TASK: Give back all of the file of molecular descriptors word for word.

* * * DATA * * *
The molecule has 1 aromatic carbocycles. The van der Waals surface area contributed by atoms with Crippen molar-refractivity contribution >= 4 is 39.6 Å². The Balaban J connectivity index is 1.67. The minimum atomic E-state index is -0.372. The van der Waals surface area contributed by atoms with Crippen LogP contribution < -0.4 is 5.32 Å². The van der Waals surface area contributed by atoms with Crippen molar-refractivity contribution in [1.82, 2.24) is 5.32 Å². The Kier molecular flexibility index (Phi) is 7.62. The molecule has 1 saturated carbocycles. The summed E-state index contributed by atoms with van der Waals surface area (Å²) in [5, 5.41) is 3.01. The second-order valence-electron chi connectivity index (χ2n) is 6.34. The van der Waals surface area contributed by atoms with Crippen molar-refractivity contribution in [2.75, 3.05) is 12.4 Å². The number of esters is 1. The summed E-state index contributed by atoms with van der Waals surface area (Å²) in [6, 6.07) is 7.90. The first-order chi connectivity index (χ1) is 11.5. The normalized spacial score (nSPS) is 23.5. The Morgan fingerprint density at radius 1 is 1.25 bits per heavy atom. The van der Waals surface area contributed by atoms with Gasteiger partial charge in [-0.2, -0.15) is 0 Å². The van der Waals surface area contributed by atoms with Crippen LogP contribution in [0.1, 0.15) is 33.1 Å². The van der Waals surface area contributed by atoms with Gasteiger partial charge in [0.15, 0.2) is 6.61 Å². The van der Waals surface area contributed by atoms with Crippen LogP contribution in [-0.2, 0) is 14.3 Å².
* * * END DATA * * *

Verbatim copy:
The molecule has 1 aromatic carbocycles. The van der Waals surface area contributed by atoms with Crippen molar-refractivity contribution >= 4 is 39.6 Å². The Balaban J connectivity index is 1.67. The minimum atomic E-state index is -0.372. The van der Waals surface area contributed by atoms with Crippen LogP contribution < -0.4 is 5.32 Å². The van der Waals surface area contributed by atoms with Crippen molar-refractivity contribution in [1.82, 2.24) is 5.32 Å². The Kier molecular flexibility index (Phi) is 7.62. The molecule has 1 saturated carbocycles. The summed E-state index contributed by atoms with van der Waals surface area (Å²) in [5, 5.41) is 3.01. The second-order valence-electron chi connectivity index (χ2n) is 6.34. The van der Waals surface area contributed by atoms with Crippen molar-refractivity contribution in [2.75, 3.05) is 12.4 Å². The number of esters is 1. The summed E-state index contributed by atoms with van der Waals surface area (Å²) in [6, 6.07) is 7.90. The first-order chi connectivity index (χ1) is 11.5. The normalized spacial score (nSPS) is 23.5. The Morgan fingerprint density at radius 1 is 1.25 bits per heavy atom. The van der Waals surface area contributed by atoms with Gasteiger partial charge in [-0.2, -0.15) is 0 Å². The van der Waals surface area contributed by atoms with Crippen LogP contribution in [0.1, 0.15) is 33.1 Å². The van der Waals surface area contributed by atoms with Gasteiger partial charge in [0.15, 0.2) is 6.61 Å². The van der Waals surface area contributed by atoms with Crippen LogP contribution in [-0.2, 0) is 14.3 Å².